A clear, EU-wide pathway for transport is being shaped with the launch of the European Commission’s Sustainable and Smart Mobility Strategy, which sets clear targets and milestones for all transport sectors.
Moreover, the green taxonomy is taking shape and CO2 pricing and emission standards are being prepared. The post-2021 light-duty vehicle CO2 standards, for example, are currently being reviewed by the European Commission, and a review of heavy-duty standards is planned for 2022.
The European Union and national governments clearly have a crucial role to play in minimising obstacles to climate investment: by minimising regulatory uncertainty, communicating climate policy goals and developing a comprehensive climate action framework.
However, while much remains to be done by policymakers and the public sector, firms must be aware that the path to combating climate change only leads in one direction: net-zero emissions by 2050.
In June 2021, the European Union adopted the European Climate Law, which aims to slash its net greenhouse gas emissions to zero by 2050. The law sets an intermediate target of reducing these emissions by at least 55%, compared to 1990 levels, by 2030.
Overall, our research shows that most firms are not yet taking into account the foreseeable physical and transition risks associated with climate change. Firms may believe that climate change will impact their country or region to a lesser extent than more distant places. In that case, they underestimate the indirect risks to which they are exposed through their global supply chains and markets. Their failure to take such risks into consideration reduces their perceived incentives to invest in adaptation and mitigation measures. It also puts their own long-run prosperity at risk and leaves the European Union’s climate objectives in jeopardy.
The climate emergency leaves firms with two pathways: plan today and gain a competitive edge, or risk losing ground to more forward-thinking competitors. Prudent steps taken to address climate change now can improve a company’s competitive position relative to its national or international peers. With more climate policies coming from national governments and increasing scientific clarity, now is the time for businesses to design corporate strategies that address climate change.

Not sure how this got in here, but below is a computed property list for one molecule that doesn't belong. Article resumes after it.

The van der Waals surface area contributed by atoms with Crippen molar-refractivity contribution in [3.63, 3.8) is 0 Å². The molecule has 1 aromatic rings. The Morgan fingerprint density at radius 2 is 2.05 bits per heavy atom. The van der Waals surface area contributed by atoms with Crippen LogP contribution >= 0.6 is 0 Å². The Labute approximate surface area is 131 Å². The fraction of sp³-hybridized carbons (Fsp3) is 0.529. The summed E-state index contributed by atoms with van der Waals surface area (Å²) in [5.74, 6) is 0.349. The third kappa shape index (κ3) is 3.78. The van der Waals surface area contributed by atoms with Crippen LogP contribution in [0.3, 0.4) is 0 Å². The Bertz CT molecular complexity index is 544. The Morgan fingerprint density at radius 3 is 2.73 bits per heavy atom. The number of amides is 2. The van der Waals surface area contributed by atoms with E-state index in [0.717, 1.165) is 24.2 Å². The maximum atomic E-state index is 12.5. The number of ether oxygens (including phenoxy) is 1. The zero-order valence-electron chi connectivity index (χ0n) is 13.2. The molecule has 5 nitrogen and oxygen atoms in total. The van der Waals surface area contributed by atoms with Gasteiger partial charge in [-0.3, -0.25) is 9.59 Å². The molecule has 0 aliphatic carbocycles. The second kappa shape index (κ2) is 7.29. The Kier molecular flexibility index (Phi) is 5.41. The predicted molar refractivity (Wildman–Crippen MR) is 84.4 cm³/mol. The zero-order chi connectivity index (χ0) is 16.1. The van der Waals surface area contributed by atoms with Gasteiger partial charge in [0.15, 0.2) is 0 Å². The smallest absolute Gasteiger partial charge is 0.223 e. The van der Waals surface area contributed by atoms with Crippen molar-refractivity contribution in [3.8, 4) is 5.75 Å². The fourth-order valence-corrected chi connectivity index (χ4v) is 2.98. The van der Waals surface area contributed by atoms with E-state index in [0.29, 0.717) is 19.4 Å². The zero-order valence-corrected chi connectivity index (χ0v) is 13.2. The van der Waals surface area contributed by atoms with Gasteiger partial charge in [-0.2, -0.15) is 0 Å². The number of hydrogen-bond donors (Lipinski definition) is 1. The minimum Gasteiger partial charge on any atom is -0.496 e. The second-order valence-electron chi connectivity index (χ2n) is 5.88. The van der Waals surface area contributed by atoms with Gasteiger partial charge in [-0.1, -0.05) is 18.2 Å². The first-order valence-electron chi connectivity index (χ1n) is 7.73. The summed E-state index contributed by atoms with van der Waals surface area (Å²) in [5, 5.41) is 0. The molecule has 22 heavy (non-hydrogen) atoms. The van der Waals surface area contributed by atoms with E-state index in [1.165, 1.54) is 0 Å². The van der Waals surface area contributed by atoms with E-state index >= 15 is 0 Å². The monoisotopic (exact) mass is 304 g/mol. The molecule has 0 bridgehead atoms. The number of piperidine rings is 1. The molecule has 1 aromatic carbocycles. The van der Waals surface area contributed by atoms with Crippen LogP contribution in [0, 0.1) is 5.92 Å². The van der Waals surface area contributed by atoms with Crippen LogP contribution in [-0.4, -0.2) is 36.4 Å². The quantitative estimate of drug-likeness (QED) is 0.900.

Supporting businesses on their green journey
As the EU climate bank, the EIB Group is committed to supporting the transition towards a low-carbon and climate-resilient future. Since 2012, the EIB has provided €197 billion of finance supporting over €670 billion of investment in projects that protect the environment, reduce emissions and help countries adapt to the impacts of climate change. In regard to the transport sector, following a public consultation with companies, the public sector and civil society, we will adapt our transport lending priorities. But more than that, we also help climate projects get the technical advice and investment support they need to make a difference.
Under the PATH framework, launched this year, the EIB has begun working with companies that are willing to align over time with the goals of the Paris Agreement — namely to transition towards a low-carbon and climate-resilient economy. The EIB Group is the first multilateral development bank to address the wider activities of clients and help them to decarbonise their businesses or manage physical climate risks in this way. It will continue to share this experience with other institutions.